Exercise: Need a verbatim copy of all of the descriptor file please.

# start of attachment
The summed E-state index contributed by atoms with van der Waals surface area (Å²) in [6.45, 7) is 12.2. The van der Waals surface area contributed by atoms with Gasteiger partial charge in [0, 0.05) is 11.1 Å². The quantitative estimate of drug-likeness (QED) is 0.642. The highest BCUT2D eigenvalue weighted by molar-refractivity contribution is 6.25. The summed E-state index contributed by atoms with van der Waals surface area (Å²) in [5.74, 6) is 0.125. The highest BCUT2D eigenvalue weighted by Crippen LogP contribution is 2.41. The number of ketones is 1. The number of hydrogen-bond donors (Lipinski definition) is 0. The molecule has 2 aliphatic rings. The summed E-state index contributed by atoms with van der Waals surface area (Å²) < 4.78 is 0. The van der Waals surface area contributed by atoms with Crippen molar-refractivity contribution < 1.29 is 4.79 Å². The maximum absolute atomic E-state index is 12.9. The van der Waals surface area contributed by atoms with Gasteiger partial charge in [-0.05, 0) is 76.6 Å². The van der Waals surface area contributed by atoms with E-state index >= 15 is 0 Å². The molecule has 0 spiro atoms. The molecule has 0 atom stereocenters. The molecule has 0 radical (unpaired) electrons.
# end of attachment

The summed E-state index contributed by atoms with van der Waals surface area (Å²) in [6.45, 7) is 12.2. The van der Waals surface area contributed by atoms with Gasteiger partial charge in [0, 0.05) is 11.1 Å². The quantitative estimate of drug-likeness (QED) is 0.642. The highest BCUT2D eigenvalue weighted by molar-refractivity contribution is 6.25. The summed E-state index contributed by atoms with van der Waals surface area (Å²) in [5.74, 6) is 0.125. The highest BCUT2D eigenvalue weighted by Crippen LogP contribution is 2.41. The number of ketones is 1. The number of hydrogen-bond donors (Lipinski definition) is 0. The molecule has 2 aliphatic rings. The summed E-state index contributed by atoms with van der Waals surface area (Å²) < 4.78 is 0. The van der Waals surface area contributed by atoms with Crippen molar-refractivity contribution < 1.29 is 4.79 Å². The maximum absolute atomic E-state index is 12.9. The van der Waals surface area contributed by atoms with Gasteiger partial charge in [-0.05, 0) is 76.6 Å². The van der Waals surface area contributed by atoms with E-state index >= 15 is 0 Å². The molecule has 0 spiro atoms. The molecule has 0 atom stereocenters. The molecule has 0 radical (unpaired) electrons.